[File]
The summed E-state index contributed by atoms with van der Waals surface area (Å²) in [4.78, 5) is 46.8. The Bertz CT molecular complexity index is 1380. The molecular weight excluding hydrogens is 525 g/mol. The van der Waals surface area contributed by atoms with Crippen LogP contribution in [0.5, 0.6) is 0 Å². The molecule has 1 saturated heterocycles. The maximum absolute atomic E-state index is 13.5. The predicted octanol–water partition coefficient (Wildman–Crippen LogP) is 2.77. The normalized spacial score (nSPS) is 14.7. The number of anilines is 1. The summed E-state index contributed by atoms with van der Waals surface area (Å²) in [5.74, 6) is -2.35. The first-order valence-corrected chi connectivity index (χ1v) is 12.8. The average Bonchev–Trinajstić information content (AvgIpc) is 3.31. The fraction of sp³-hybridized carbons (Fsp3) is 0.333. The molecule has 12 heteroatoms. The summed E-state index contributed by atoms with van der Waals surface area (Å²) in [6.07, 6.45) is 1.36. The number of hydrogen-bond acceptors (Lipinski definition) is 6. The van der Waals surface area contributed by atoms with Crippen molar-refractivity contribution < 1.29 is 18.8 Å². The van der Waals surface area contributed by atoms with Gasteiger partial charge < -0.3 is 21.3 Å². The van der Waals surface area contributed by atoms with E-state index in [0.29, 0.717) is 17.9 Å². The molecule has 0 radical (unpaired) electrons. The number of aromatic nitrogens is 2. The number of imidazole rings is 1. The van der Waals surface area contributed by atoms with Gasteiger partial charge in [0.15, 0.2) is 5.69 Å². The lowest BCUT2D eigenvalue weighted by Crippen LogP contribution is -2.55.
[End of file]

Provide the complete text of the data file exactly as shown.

The summed E-state index contributed by atoms with van der Waals surface area (Å²) in [4.78, 5) is 46.8. The Bertz CT molecular complexity index is 1380. The molecular weight excluding hydrogens is 525 g/mol. The van der Waals surface area contributed by atoms with Crippen LogP contribution in [0.5, 0.6) is 0 Å². The molecule has 1 saturated heterocycles. The maximum absolute atomic E-state index is 13.5. The predicted octanol–water partition coefficient (Wildman–Crippen LogP) is 2.77. The normalized spacial score (nSPS) is 14.7. The number of anilines is 1. The summed E-state index contributed by atoms with van der Waals surface area (Å²) in [5.74, 6) is -2.35. The first-order valence-corrected chi connectivity index (χ1v) is 12.8. The average Bonchev–Trinajstić information content (AvgIpc) is 3.31. The fraction of sp³-hybridized carbons (Fsp3) is 0.333. The molecule has 12 heteroatoms. The summed E-state index contributed by atoms with van der Waals surface area (Å²) in [6.07, 6.45) is 1.36. The number of hydrogen-bond acceptors (Lipinski definition) is 6. The van der Waals surface area contributed by atoms with Crippen molar-refractivity contribution < 1.29 is 18.8 Å². The van der Waals surface area contributed by atoms with Gasteiger partial charge < -0.3 is 21.3 Å². The van der Waals surface area contributed by atoms with E-state index in [0.29, 0.717) is 17.9 Å². The molecule has 0 radical (unpaired) electrons. The number of aromatic nitrogens is 2. The number of imidazole rings is 1. The van der Waals surface area contributed by atoms with Gasteiger partial charge in [0.15, 0.2) is 5.69 Å². The lowest BCUT2D eigenvalue weighted by Crippen LogP contribution is -2.55.